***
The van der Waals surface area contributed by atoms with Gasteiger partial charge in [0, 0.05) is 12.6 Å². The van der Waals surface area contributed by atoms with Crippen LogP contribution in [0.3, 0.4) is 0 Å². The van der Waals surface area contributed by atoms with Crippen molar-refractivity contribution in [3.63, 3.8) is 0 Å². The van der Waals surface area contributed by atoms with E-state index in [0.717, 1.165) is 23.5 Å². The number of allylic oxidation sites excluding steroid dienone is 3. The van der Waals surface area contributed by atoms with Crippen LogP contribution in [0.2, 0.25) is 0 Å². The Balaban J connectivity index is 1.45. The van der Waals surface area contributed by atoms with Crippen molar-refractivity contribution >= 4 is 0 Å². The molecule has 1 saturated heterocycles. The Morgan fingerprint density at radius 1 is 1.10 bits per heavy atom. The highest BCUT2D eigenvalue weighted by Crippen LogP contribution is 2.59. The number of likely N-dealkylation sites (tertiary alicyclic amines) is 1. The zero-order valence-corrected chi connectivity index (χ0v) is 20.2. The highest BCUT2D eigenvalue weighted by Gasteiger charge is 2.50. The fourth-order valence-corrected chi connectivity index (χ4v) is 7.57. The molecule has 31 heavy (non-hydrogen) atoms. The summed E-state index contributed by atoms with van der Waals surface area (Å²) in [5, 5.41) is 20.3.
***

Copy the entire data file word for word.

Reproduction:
The van der Waals surface area contributed by atoms with Gasteiger partial charge in [0, 0.05) is 12.6 Å². The van der Waals surface area contributed by atoms with Crippen LogP contribution in [0.3, 0.4) is 0 Å². The van der Waals surface area contributed by atoms with Crippen molar-refractivity contribution in [3.63, 3.8) is 0 Å². The van der Waals surface area contributed by atoms with E-state index in [0.717, 1.165) is 23.5 Å². The number of allylic oxidation sites excluding steroid dienone is 3. The van der Waals surface area contributed by atoms with Crippen LogP contribution in [0.2, 0.25) is 0 Å². The Balaban J connectivity index is 1.45. The van der Waals surface area contributed by atoms with Crippen molar-refractivity contribution >= 4 is 0 Å². The molecule has 1 saturated heterocycles. The Morgan fingerprint density at radius 1 is 1.10 bits per heavy atom. The highest BCUT2D eigenvalue weighted by Crippen LogP contribution is 2.59. The number of likely N-dealkylation sites (tertiary alicyclic amines) is 1. The zero-order valence-corrected chi connectivity index (χ0v) is 20.2. The highest BCUT2D eigenvalue weighted by Gasteiger charge is 2.50. The fourth-order valence-corrected chi connectivity index (χ4v) is 7.57. The molecule has 31 heavy (non-hydrogen) atoms. The summed E-state index contributed by atoms with van der Waals surface area (Å²) in [5, 5.41) is 20.3.